Future Priests Battle Pornography Epidemic
Seminaries and therapists recognize pornography’s devastating impact on vocations and the possibility for freedom and celibacy.
BY KATHLEEN NAAB
| Posted 3/21/14 at 7:13 AM
Part III of a Register series. Part I and Part II can be read here and here.
LINCOLN, Neb. — Fifteen-year-old Alex (not his real name) has been thinking of a possible vocation to the priesthood for several years already. Aware that he’s still young, he’s comfortable with the ongoing discernment process: He’s busy trying to deepen his prayer life — and delighted, as well, with some initial dating experiences.
When he thinks of considering the priesthood, though, one of his main motives for hesitating is his freshly conquered addiction to pornography and the ongoing temptations he faces.
Alex’s introduction to pornography came as a preteen, when he first heard the word in the context of a news report. Unsatisfied with his mom’s answer to his question — “What’s that?” — he looked up the term on the Internet to find out for himself. It was as easy as that for him to be introduced to pornography.
Now, almost four years later and after periods of frequent confession and some professional counseling, he’s finally feeling some self-mastery and peace.
Is his history a sign any possible vocation to the priesthood has been forfeited? Not necessarily, according to Father Sean Kilcawley of the Diocese of Lincoln, Neb.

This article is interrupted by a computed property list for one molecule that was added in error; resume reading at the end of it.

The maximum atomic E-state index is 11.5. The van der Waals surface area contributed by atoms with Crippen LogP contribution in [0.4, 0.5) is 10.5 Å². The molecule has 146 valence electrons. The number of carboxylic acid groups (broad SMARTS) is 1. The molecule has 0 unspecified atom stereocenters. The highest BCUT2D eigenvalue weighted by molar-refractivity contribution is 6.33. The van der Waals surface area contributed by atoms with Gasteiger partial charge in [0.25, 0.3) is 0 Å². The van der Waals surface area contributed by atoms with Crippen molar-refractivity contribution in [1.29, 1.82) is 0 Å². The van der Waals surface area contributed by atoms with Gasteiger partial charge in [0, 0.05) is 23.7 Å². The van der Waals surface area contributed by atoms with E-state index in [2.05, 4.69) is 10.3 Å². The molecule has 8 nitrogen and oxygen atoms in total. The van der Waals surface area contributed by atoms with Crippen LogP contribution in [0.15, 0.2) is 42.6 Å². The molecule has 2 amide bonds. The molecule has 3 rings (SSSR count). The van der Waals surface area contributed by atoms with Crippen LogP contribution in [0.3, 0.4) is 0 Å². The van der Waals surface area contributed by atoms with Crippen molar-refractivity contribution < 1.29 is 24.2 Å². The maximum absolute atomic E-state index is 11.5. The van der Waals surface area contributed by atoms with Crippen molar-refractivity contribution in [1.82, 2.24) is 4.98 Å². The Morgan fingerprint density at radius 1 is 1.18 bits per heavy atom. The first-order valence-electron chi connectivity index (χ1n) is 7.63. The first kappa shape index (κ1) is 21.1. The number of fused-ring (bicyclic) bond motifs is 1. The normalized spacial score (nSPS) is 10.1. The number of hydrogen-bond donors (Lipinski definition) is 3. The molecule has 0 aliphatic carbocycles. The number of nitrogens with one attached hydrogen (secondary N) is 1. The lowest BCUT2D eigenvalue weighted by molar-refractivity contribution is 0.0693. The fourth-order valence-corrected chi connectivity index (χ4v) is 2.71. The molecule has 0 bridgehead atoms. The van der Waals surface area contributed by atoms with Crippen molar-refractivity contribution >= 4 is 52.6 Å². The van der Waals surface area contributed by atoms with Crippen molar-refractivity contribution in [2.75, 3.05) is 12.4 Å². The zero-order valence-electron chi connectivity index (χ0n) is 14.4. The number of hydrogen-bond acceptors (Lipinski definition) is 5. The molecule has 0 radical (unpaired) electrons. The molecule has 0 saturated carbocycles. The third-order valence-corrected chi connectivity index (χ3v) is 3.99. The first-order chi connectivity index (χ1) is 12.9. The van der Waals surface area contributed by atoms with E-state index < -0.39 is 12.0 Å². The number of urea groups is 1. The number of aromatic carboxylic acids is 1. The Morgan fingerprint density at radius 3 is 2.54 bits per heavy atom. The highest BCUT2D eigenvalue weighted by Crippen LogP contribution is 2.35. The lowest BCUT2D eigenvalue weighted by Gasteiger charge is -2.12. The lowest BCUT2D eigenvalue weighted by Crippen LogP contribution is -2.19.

“I don’t think we can exclude guys from entering the seminary because they once had a pornography problem,” Father Kilcawley said. “Part of seminary formation is a time for growing in virtue, and one virtue they need to grow in is the virtue of chastity.”
Focusing on Prevention
Father Kilcawley is assisting Bishop James Conley in leading the local Church’s response to the growing problem of pornography. Their main efforts are focused on prevention.
“When I came back to the diocese after four years in Rome, there was one cultural change that stood out: Every teenager has a smartphone,” Father Kilcawley explained. “Many junior high-school students have smartphones. Those who don’t have smartphones have iPods or iPads or video-game systems — all of which are Internet-ready — which means that each of these children has [potential] access to pornography. This [awareness] led to the decision to focus our efforts on prevention rather than treatment of pornography addiction.”
But even as the Church beefs up its efforts to ward off pornography addictions before they start, Father Kilcawley recognizes that, for many young men discerning the priesthood today, it’s already too late to prevent exposure to sexually explicit content.
“Statistically, 90% of high-school boys have looked at pornography,” he explained. “So that means that many of our seminarians have looked at pornography at some point in high school or college. Some of them probably entered the seminary with a pornography problem. And seminaries are right now trying to come up with the solution.”
Father Kilcawley is working with the seminary for his own diocese and communicating with others around the country to confront the problem. He mentioned strategies already in place, such as creating a requirement for seminarians to achieve nine months or a year pornography-free before they start the third year of seminary. A requirement such as this goes hand-in-hand with assistance provided at the seminary, such as the support of on-staff psychologists and tools such as an accountability software called Covenant Eyes.
Still, he emphasized, “if somebody has been working [to break free from addiction], and you give them all the tools that are available to them, and they still can’t achieve any freedom, at a certain stage in their formation [it is determined] — and this would be up to their vocation instructor or their bishop or their rector to determine — that they aren’t going to be able to live chaste celibacy. But I think it’s really important to give the guys all the tools that are available to them in order to overcome that problem.”